And there are the fascinating waterbraving ouzels, that teeter, half-submerged, on the lips of little falls, as they seek out the larvæ of the water-insects. Among these insects are stone-flies and may-flies and, especially, many kinds of caddice-flies, which make their protecting cases out of tiny pebbles or granite grains, and sometimes out of glittering golden bits of iron pyrites and half-transparent mica - houses of gold and glass and shining jewels.

Finally, there are the curious netwinged midges, known unfortunately only to professional entomologists, and to too few of them, whose few species are scattered all over the world where swift, clear, and cold mountain streams

are. The small, slug-like larvæ of these delicate flies cling by ventral suckers to the smooth surfaces of the stream-bed over which shallow water is running swiftly. They cannot tolerate sluggish or soiled water. Their food is chiefly minute fresh-water diatoms, which often grow in felt-like masses on their own backs. The slender-legged, thinwinged flies may be seen occasionally flitting about in the overhanging foliage of the stream-side, or among the great boulders that half block the streams where they break through terminal moraines.

But besides the streams that help give the mountain regions beauty and interest and life, and provide the purest, softest water for the mountaineer's drink and bath, there are the great for


forests great in extent and made of great trees. These forests are of special magnificence in the Sierra Nevada, but the lower pines and upper spruces of the Rocky Mountains form fine forests, the spruce, particularly, often running along the range-flanks in a miles-long unbroken zone, at an altitude of (roughly) from nine to eleven thousand feet and even higher. The trees are not large, as large trees go, but are nearly uniform in size, and the forest is almost clear of undergrowth, and is soft and dark and still.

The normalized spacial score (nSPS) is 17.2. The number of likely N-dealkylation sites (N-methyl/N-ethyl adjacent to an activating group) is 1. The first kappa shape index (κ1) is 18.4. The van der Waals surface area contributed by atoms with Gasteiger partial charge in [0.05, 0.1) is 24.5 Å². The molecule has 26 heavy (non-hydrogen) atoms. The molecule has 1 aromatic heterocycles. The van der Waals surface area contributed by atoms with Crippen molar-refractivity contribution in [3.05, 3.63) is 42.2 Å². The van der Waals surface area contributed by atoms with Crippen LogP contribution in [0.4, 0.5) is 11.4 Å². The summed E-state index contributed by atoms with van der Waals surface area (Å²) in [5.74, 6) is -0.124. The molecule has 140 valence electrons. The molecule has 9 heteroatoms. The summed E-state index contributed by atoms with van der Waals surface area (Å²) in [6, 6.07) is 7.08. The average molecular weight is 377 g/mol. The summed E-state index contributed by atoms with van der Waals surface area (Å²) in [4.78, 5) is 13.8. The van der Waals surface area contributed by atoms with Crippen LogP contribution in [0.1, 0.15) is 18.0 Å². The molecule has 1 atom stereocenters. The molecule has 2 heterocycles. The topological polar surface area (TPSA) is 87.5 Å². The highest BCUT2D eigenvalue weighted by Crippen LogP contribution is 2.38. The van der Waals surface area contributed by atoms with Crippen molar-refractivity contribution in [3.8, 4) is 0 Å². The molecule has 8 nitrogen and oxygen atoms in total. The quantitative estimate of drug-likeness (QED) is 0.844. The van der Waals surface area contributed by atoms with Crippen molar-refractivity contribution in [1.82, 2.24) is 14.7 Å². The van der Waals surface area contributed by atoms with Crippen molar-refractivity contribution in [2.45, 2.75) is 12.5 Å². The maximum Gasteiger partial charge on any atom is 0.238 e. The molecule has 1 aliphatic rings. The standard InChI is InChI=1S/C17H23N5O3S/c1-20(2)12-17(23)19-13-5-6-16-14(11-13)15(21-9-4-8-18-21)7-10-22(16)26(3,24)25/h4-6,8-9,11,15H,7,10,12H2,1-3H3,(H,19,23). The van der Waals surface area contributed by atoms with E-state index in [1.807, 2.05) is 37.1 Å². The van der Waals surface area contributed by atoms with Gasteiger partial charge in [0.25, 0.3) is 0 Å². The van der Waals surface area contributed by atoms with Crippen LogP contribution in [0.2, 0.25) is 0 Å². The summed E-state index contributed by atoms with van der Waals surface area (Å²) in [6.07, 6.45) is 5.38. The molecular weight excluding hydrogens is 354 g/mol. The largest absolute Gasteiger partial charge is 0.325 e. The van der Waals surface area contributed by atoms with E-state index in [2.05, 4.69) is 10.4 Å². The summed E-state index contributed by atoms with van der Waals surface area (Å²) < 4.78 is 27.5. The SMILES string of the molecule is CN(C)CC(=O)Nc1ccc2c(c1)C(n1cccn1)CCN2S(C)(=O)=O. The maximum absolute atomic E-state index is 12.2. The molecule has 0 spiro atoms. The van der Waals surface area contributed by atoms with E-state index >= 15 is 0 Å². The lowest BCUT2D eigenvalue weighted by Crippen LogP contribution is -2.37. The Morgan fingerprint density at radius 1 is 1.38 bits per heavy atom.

Of birds there are few, but some of them are of special interest. Among these are the noiseless, ghostly camprobbers, or moose birds, which suddenly appear from nowhere in your forest camp, boldly flying down to your very food-bags or camp-fire to beg or steal a free meal. Less quiet are their cousins, the Clark crows, or jays. But most beautiful of voice are the Western hermit thrushes, which fling out their rippling liquid notes at early dawn and twilight, to echo through the long forest aisles.

I remember one special adventure in

the Great Spruce Forest on the flanks of Flat Top and Hallet's Peak in the Front Range of the Rockies, near Long's Peak, in which the hermit thrushes played a part. A college companion, Fred Funston, later the hero of the capture of Aguinaldo and one of the best-known major-generals of the American army, - and I had gone up into the forest, with a single burro as packanimal, from our summer camp on the Big Thompson in Willow Park, to try to get a deer, in order to vary our longcontinued camp diet of bacon and trout. We were rank tyros as hunters, and probably could not have injured any deer with even the best of opportunities; but we had no chance to prove or disprove this, as we saw no venison despite all care and pains.